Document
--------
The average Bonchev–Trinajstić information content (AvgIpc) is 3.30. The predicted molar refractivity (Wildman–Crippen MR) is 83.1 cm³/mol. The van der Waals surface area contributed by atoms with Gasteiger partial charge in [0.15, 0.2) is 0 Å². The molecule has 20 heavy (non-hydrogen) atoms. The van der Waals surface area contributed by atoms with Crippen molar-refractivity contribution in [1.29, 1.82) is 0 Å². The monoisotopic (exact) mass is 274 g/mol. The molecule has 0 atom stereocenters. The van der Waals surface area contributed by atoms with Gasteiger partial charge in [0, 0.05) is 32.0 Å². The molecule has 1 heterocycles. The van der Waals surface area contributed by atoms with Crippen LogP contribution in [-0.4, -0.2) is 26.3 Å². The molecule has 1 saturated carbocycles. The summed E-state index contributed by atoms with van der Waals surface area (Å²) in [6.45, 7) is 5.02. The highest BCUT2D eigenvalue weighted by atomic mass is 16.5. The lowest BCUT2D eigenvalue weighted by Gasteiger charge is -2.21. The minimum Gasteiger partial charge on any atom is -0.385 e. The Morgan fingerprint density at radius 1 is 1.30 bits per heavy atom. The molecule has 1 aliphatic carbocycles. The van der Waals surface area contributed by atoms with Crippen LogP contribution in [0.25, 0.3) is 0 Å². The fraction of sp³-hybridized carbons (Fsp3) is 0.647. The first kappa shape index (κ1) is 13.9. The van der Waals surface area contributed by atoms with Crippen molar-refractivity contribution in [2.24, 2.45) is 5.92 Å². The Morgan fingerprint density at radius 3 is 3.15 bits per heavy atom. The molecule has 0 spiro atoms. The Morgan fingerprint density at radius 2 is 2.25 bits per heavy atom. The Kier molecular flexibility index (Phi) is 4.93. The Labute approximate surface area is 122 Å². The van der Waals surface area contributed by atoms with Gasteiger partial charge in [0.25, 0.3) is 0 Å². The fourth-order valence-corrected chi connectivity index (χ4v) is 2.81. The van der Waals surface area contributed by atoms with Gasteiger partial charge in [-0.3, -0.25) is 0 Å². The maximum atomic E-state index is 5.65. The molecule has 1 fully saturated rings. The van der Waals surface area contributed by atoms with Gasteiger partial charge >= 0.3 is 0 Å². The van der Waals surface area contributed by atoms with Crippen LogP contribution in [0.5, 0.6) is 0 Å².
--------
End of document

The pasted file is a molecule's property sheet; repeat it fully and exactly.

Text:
The average Bonchev–Trinajstić information content (AvgIpc) is 3.30. The predicted molar refractivity (Wildman–Crippen MR) is 83.1 cm³/mol. The van der Waals surface area contributed by atoms with Gasteiger partial charge in [0.15, 0.2) is 0 Å². The molecule has 20 heavy (non-hydrogen) atoms. The van der Waals surface area contributed by atoms with Crippen molar-refractivity contribution in [1.29, 1.82) is 0 Å². The monoisotopic (exact) mass is 274 g/mol. The molecule has 0 atom stereocenters. The van der Waals surface area contributed by atoms with Gasteiger partial charge in [0, 0.05) is 32.0 Å². The molecule has 1 heterocycles. The van der Waals surface area contributed by atoms with Crippen LogP contribution in [-0.4, -0.2) is 26.3 Å². The molecule has 1 saturated carbocycles. The summed E-state index contributed by atoms with van der Waals surface area (Å²) in [6.45, 7) is 5.02. The highest BCUT2D eigenvalue weighted by atomic mass is 16.5. The lowest BCUT2D eigenvalue weighted by Gasteiger charge is -2.21. The minimum Gasteiger partial charge on any atom is -0.385 e. The Morgan fingerprint density at radius 1 is 1.30 bits per heavy atom. The molecule has 1 aliphatic carbocycles. The van der Waals surface area contributed by atoms with Crippen LogP contribution in [0.25, 0.3) is 0 Å². The fraction of sp³-hybridized carbons (Fsp3) is 0.647. The first kappa shape index (κ1) is 13.9. The van der Waals surface area contributed by atoms with Crippen molar-refractivity contribution in [2.24, 2.45) is 5.92 Å². The Morgan fingerprint density at radius 3 is 3.15 bits per heavy atom. The molecule has 0 spiro atoms. The Morgan fingerprint density at radius 2 is 2.25 bits per heavy atom. The Kier molecular flexibility index (Phi) is 4.93. The Labute approximate surface area is 122 Å². The van der Waals surface area contributed by atoms with Gasteiger partial charge in [0.25, 0.3) is 0 Å². The fourth-order valence-corrected chi connectivity index (χ4v) is 2.81. The van der Waals surface area contributed by atoms with Gasteiger partial charge in [-0.3, -0.25) is 0 Å². The maximum atomic E-state index is 5.65. The molecule has 1 fully saturated rings. The van der Waals surface area contributed by atoms with Gasteiger partial charge >= 0.3 is 0 Å². The van der Waals surface area contributed by atoms with Crippen LogP contribution in [0.5, 0.6) is 0 Å².